The above preview is unformatted text

This student written piece of work is one of many that can be found in our AS and A Level British History: Monarchy & Politics section.

Found what you're looking for?

  • Start learning 29% faster today
  • 150,000+ documents available
  • Just £6.99 a month

Not the one? Search for your essay title...
  • Join over 1.2 million students every month
  • Accelerate your learning by 29%
  • Unlimited access from just £6.99 per month

See related essaysSee related essays

Related AS and A Level British History: Monarchy & Politics essays

  1. The Battle of Bosworth.

    French, knowing by the king's shot the lie of the land and the order of his battle, resolved, in order to avoid the fire, to mass their troops against the flank rather than the front of the king's battle. Thus they obtained the mastery of his vanguard."

  2. Securing the Tudor Dynasty: The Reign of Henry VII.

    Dynastic interests quoted from Source 5 can also be seen in the defensive alliance against any country that decides to invade either country, this basically means a defensive alliance against France, and shows that Henry was keen to protect his dynasty from invasion.

  1. How Did Henry VII Manage to Secure the Throne After 1485?

    in June 1495. From there he fled to Scotland where James IV gave him support, he married Lady Catherine Gordon tightening his relations with the Scottish Royal family. This was the ultimate insult to Henry as he had previously tried to make peace with Scotland in the form of a marriage between the families but James IV had refused.

  2. How effective was Henry VII as a monarch?

    for sanctuary, and on the condition that Suffolk's life would be spared. Overall, Henry dealt with the threats he faced rather well; they were never able to progress quite to the point where the crown was in serious jeopardy, although Simnel did get close.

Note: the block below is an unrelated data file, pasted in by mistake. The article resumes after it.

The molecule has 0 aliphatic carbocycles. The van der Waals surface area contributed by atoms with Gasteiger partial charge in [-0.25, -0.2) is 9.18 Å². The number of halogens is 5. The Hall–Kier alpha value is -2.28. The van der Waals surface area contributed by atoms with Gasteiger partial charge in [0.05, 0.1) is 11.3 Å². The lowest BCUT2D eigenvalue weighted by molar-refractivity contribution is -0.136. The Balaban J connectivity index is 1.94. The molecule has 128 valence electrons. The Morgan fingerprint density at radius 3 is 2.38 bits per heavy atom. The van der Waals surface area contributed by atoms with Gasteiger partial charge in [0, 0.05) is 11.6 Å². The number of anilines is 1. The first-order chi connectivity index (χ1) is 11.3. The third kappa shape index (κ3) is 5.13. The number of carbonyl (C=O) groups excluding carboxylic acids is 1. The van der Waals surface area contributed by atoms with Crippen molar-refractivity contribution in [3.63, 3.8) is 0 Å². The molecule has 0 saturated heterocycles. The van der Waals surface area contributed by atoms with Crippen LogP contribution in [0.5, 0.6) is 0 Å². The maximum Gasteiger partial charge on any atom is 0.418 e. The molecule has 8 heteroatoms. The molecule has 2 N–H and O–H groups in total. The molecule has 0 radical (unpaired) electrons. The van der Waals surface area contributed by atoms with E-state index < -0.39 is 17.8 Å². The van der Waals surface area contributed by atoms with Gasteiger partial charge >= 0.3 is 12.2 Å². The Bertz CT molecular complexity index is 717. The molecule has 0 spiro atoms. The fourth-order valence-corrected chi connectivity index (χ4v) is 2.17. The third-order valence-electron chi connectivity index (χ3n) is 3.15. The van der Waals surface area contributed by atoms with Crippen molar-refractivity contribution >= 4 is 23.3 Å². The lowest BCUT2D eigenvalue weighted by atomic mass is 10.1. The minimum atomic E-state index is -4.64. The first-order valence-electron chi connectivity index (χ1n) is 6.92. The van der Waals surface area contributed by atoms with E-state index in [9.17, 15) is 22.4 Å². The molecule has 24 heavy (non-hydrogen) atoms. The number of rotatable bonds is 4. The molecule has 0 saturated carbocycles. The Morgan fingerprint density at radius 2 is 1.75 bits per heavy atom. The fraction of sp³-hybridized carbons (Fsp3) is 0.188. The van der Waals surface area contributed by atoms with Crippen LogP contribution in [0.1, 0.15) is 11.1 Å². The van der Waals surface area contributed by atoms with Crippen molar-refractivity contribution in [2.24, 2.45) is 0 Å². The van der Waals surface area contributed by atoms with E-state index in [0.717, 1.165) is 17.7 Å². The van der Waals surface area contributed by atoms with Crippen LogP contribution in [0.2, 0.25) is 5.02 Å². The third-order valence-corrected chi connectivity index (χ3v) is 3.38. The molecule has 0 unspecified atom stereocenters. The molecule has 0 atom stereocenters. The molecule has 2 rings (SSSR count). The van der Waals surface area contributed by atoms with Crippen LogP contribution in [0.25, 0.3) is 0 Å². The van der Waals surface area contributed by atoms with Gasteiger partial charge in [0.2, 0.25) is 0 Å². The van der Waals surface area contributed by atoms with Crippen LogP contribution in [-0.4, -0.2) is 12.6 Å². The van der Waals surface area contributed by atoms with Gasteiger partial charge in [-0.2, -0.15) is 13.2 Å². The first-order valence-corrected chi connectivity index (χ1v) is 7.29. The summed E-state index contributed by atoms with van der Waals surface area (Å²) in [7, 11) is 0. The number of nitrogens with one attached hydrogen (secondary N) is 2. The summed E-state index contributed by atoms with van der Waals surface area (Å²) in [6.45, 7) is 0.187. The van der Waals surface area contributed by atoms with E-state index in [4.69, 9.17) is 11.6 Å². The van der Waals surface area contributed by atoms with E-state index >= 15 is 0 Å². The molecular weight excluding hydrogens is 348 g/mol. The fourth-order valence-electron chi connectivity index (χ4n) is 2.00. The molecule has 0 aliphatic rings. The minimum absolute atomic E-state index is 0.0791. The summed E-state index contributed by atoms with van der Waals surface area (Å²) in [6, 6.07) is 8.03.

1. How was Henry VII anti noble.

    Henry VII could not afford to contemplate their trust, or the possibility of the nobles over powering him would always play a key role during his reign. The new policies made by Henry could be portrayed that he was an anti-noble king, first of all, Henry introduced the following ideas;

  2. Henry VII and His Money.

    This was again largely due to the ruinous civil wars of the previous centuries, during which the machinery of government had run down to such an extent that it was unable to enforce its legal rights. Much of the money disappeared into baronial pockets, or those of supposed royal servants.

  1. Essay on ways in which Henry VII was successful

    The French received him as the duke of York. Henry had to be careful how he dealt with Warbeck the support he had could make henry lose his throne. Henry Made his son Henry VIII the duke of York at the age of 3, in order to stop Perkin being called this.

  2. Was Henry VII a successful monarch?

    left alive after the Wars in order to avoid noblemen rallying to them and thus plunging England in yet another civil war. Although Henry had married Elizabeth of York, therefore mingling the blood of the red and white roses, there still remained men who had an arguably more legitimate claim to the throne than he did.

  • Over 160,000 pieces
    of student written work
  • Annotated by
    experienced teachers
  • Ideas and feedback to
    improve your own work